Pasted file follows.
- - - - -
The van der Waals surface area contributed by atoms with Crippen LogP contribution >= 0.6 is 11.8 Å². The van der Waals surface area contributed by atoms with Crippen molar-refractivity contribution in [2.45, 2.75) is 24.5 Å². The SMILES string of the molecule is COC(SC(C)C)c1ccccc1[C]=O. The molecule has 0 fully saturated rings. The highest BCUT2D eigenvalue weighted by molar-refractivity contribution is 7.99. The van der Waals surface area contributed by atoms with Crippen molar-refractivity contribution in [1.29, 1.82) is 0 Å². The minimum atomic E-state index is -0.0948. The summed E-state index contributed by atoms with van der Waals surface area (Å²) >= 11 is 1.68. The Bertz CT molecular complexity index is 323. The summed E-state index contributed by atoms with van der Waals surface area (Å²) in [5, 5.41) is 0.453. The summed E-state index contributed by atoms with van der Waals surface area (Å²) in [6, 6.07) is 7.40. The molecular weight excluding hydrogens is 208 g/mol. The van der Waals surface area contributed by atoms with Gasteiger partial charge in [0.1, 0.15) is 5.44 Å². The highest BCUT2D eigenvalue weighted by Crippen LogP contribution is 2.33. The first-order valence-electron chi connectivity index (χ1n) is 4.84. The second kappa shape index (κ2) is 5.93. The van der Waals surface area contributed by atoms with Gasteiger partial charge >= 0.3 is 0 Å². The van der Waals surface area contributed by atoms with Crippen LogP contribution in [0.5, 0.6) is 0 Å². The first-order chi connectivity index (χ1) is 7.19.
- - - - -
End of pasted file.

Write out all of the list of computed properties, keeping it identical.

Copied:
The van der Waals surface area contributed by atoms with Crippen LogP contribution >= 0.6 is 11.8 Å². The van der Waals surface area contributed by atoms with Crippen molar-refractivity contribution in [2.45, 2.75) is 24.5 Å². The SMILES string of the molecule is COC(SC(C)C)c1ccccc1[C]=O. The molecule has 0 fully saturated rings. The highest BCUT2D eigenvalue weighted by molar-refractivity contribution is 7.99. The van der Waals surface area contributed by atoms with Crippen molar-refractivity contribution in [1.29, 1.82) is 0 Å². The minimum atomic E-state index is -0.0948. The summed E-state index contributed by atoms with van der Waals surface area (Å²) >= 11 is 1.68. The Bertz CT molecular complexity index is 323. The summed E-state index contributed by atoms with van der Waals surface area (Å²) in [5, 5.41) is 0.453. The summed E-state index contributed by atoms with van der Waals surface area (Å²) in [6, 6.07) is 7.40. The molecular weight excluding hydrogens is 208 g/mol. The van der Waals surface area contributed by atoms with Gasteiger partial charge in [0.1, 0.15) is 5.44 Å². The highest BCUT2D eigenvalue weighted by Crippen LogP contribution is 2.33. The first-order valence-electron chi connectivity index (χ1n) is 4.84. The second kappa shape index (κ2) is 5.93. The van der Waals surface area contributed by atoms with Gasteiger partial charge >= 0.3 is 0 Å². The van der Waals surface area contributed by atoms with Crippen LogP contribution in [0.5, 0.6) is 0 Å². The first-order chi connectivity index (χ1) is 7.19.